[0024]FIG. 2 shows a diagram for explaining the sound generation according to the present invention by means of the example of the note d of the first octave, i.e. a note with the frequency 294 Hz, e.g. of the instrument Trombone. It is assumed that a single period of a waveform of the sound of the instrument Trombone is stored in the memory means 5 of the mobile terminal 1 shown in FIG. 1. The waveform comprises 51 samples, which are read out and processed by the calculating means 6 of the control unit 4 by calculating 47 interpolated values between each two adjacent samples S1, S2, . . . , S51, so that a sound table with a total length of 2448 samples 1, 2, 3, . . . , 2448 is created. The sound table is then stored in the volatile memory 7. The reading means 8 reads out every 90th sample from the sound table stored in the volatile memory 7 with a repetition rate of 8 kHz. As for example shown in FIG. 2, the samples 1, 91, 181, 271, . . . , 2431, 73, 163, 253, . . . , 2413, 55, 145, and so on are read out in a circular way so that a periodic Trombone tone with the note d is generated. If another sound like e.g. a flute or a violin is desired, the same procedure described above is performed with another set of 51 samples belonging to the chosen sound. Thus, the present invention allows to generate periodic signals with the frequencies of musical tones from stored single periods of waveforms in a simple but effective way.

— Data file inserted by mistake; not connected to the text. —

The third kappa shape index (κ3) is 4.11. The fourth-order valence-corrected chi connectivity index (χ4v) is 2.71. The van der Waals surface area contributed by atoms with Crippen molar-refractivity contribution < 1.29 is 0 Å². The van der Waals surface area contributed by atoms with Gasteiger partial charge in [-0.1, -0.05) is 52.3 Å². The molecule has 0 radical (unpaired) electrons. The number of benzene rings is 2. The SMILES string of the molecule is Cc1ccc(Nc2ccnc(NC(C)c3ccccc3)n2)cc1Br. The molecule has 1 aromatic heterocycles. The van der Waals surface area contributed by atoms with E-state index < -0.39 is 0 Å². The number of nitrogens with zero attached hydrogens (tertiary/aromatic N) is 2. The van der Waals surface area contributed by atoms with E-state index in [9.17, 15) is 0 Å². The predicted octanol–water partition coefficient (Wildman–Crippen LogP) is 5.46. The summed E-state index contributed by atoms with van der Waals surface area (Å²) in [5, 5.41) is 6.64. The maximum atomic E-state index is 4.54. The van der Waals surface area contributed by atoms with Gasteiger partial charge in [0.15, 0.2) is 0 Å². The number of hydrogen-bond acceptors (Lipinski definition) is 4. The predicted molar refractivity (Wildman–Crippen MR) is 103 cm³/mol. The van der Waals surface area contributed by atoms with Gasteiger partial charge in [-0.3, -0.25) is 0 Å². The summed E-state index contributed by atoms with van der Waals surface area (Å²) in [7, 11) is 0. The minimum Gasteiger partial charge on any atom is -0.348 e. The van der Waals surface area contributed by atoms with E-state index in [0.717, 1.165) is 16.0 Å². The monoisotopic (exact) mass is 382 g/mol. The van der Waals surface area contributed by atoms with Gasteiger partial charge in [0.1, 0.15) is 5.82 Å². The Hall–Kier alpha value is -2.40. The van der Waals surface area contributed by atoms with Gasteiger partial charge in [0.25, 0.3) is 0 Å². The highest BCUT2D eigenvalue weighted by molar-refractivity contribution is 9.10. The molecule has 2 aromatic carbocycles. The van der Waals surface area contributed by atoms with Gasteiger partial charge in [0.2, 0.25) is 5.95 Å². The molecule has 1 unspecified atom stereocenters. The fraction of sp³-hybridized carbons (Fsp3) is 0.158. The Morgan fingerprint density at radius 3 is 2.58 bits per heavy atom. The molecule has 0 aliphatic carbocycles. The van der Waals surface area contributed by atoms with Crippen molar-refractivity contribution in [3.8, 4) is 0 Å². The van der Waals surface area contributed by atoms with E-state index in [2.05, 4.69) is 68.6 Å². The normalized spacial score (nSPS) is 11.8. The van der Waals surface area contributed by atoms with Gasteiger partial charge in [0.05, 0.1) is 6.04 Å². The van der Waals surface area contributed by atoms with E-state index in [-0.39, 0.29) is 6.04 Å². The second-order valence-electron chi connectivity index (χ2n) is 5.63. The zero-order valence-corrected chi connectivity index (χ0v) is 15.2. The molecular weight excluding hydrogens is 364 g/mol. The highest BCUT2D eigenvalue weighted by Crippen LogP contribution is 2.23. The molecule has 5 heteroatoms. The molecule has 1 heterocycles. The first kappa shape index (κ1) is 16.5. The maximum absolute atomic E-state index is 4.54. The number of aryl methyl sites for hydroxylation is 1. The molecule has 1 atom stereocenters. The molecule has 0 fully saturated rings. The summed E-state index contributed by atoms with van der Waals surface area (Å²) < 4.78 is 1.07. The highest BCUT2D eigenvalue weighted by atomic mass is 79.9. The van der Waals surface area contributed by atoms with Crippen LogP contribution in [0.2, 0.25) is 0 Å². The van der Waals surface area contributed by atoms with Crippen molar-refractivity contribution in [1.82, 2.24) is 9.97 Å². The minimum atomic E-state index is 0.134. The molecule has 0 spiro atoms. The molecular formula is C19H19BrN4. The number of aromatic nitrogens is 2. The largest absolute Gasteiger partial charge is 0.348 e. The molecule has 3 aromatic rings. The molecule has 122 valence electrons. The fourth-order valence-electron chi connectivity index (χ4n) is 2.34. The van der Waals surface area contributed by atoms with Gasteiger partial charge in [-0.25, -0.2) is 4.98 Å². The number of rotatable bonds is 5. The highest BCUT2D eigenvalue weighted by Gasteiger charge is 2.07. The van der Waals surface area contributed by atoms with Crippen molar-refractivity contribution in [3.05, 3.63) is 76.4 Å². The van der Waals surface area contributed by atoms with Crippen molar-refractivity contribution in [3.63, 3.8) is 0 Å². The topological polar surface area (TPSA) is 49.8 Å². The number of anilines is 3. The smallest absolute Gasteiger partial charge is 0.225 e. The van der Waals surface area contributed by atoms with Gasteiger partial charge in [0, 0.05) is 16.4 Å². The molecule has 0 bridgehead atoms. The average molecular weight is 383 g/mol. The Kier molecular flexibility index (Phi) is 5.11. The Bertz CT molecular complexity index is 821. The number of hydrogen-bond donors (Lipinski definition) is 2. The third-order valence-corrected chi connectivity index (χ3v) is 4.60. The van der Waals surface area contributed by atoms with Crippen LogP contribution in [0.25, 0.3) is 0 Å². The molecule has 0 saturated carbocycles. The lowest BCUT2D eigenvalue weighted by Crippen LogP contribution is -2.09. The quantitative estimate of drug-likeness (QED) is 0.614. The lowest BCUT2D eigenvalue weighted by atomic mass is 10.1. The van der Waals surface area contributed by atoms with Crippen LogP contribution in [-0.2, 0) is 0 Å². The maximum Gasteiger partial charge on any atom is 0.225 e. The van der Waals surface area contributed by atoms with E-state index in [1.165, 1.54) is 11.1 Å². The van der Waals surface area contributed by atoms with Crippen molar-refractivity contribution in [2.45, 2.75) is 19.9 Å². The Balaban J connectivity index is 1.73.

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Classifications
U.S. Classification455/401, 455/414.1
International ClassificationH04M1/00, G10L21/04, H04Q7/38, G10H7/02, H04M19/04
Cooperative ClassificationH04M19/041
European ClassificationH04M19/04D
Legal Events
DateCodeEventDescription
Jan 14, 2002ASAssignment
Owner name: SONY INTERNATIONAL (EUROPE) GMBH, GERMANY
Free format text: ASSIGNMENT OF ASSIGNORS INTEREST;ASSIGNOR:LECHNER, THOMAS;REEL/FRAME:012479/0198
Effective date: 20010802
Jun 7, 2006ASAssignment
Owner name: SONY DEUTSCHLAND GMBH,GERMANY
Free format text: MERGER;ASSIGNOR:SONY INTERNATIONAL (EUROPE) GMBH;REEL/FRAME:017746/0583
Effective date: 20041122